“Adam Greenfield.” Adam wasn’t sure anyone was on the line at first. He waited. It wasn’t unusual for this to happen when he got a call at work. Particularly one in the evening like this, when a caller might expect to get his voice mail and not really be prepared to speak to him. Sources sometimes didn’t talk right away. “I’m listening,” he said. “This is Adam Greenfield, at the Miami Herald DC bureau.” When the person on the other line finally did speak, it was clear he wasn’t a source.

“You bastard. What the fuck are you trying to do to me?”

“Who is this?”

“Jake Patterson. Remember me?”

Adam took a deep breath. “I don’t have anything to say to you.”

Jake’s voice was shaking with anger. “Then don’t say anything. Just fucking listen. I don’t know what sick game you two are up to, but you don’t get to use me for it anymore. What did I ever do to you to deserve this?”

“Jake, look. I really don’t think we should be talking.”

“I liked you,” Jake said, his voice on the phone bristling with anger. “Do you know that? I admired you, respected you. When I saw you speak I wanted to talk to you. I didn’t know where it would lead. Sex, friendship – I had no idea. I just thought you were someone I wanted to get to know. You know what’s really ironic? It was you talking about ethics on that panel that got me interested. How about some personal ethics? Using other people to spice up your boring married sex life? Ever think about what it feels like to be the one who gets used?”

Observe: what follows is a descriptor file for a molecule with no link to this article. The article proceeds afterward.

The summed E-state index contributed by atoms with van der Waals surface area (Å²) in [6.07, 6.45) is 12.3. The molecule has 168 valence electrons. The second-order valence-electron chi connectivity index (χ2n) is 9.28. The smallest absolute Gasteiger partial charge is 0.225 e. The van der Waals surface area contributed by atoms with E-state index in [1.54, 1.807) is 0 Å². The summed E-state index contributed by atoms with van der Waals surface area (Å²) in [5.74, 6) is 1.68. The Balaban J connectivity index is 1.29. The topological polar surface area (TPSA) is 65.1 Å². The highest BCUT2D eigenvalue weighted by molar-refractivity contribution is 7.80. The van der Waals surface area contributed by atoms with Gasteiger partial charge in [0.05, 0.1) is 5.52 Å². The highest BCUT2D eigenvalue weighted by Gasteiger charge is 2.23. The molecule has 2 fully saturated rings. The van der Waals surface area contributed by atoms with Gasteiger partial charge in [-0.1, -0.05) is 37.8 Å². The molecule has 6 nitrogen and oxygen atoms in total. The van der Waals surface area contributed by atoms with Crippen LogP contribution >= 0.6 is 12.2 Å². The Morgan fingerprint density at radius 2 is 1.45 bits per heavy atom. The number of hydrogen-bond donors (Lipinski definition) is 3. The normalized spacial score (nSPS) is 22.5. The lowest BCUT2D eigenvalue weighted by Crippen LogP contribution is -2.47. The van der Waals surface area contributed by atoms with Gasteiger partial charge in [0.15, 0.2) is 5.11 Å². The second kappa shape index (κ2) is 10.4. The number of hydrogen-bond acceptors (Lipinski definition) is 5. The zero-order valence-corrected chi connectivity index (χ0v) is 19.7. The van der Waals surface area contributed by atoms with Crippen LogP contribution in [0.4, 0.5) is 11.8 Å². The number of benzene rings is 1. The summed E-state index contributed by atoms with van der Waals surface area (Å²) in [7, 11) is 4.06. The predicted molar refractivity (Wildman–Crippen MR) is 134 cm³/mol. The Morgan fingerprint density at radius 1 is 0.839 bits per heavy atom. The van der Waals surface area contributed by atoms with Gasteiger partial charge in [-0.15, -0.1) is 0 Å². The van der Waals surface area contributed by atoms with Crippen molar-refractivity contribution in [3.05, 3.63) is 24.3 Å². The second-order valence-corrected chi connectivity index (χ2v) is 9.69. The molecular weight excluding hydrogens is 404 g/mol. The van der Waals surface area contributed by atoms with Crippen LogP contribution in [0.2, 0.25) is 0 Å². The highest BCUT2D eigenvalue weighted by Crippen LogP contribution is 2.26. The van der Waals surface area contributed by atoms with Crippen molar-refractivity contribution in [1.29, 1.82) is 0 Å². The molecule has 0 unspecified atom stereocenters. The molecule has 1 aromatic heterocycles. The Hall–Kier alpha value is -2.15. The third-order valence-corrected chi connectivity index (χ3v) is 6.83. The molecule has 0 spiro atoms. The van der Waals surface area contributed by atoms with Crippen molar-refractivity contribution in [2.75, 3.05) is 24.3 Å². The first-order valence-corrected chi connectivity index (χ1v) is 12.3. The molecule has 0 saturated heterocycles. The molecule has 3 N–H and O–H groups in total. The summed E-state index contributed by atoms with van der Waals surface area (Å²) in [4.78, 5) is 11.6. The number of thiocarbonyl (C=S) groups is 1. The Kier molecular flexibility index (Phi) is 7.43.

“Jake, I think we both probably did things we shouldn’t have. I don’t see any point in talking about it now. I’m not comfortable talking to you. I’m sorry. I don’t want to rehash who did what or how things should have gone differently. I don’t see any point in that. We spent very little time together and it was a long time ago. I think we’re both better off if we just drop it now and go on with our own lives. This all happened a year ago.”

“I was going on with my life, until you two decided to use me as some sort of sick diversion from your domestic monotony. I’m not talking about a year ago. I’m talking about today.”

“I don’t know what you mean.”

“Yeah, right. Like you weren’t in on it.”

“I really can’t talk to you. I’m sorry. That’s just how it is. Please don’t call me again.”

“Don’t worry about that. I wish I never met you – or him. Call you? I never want to talk to someone who fucks with people like you do. Don’t think for a minute I’m falling for that innocent act. You know what I’m talking about. And if you don’t, well ask your boyfriend. Ask Jean-Paul.”

Adam listened to the dial tone for a while before he hung up the phone.


“I finished it, at least. It’s not very good, but I wrote the essay. I left it in your box last night.” RoseAnn looked down. “Did you read it yet?”

“At least five times,” Scott replied. “I think it’s wonderful. The best thing I’ve read in a long time.”

“You’re kidding.”

“Not at all. I even called Professor Xavier in Washington to read it to him, I was so excited about it.”

“It’s not even an essay, really. Not all of it, anyway.”

“That rewritten scene? It was amazing, RoseAnn. Truly, I want you to try rewriting the whole play with Desdemona as the central character. I bet you could do it. But even with just the final scene rewritten to focus on her, you made me see things in her character – see things in the play – I never saw before. I often learn from my students, but almost never like this. I am excited about Othello, about the potential of the play, in a way I haven’t been for years. Because of your essay.”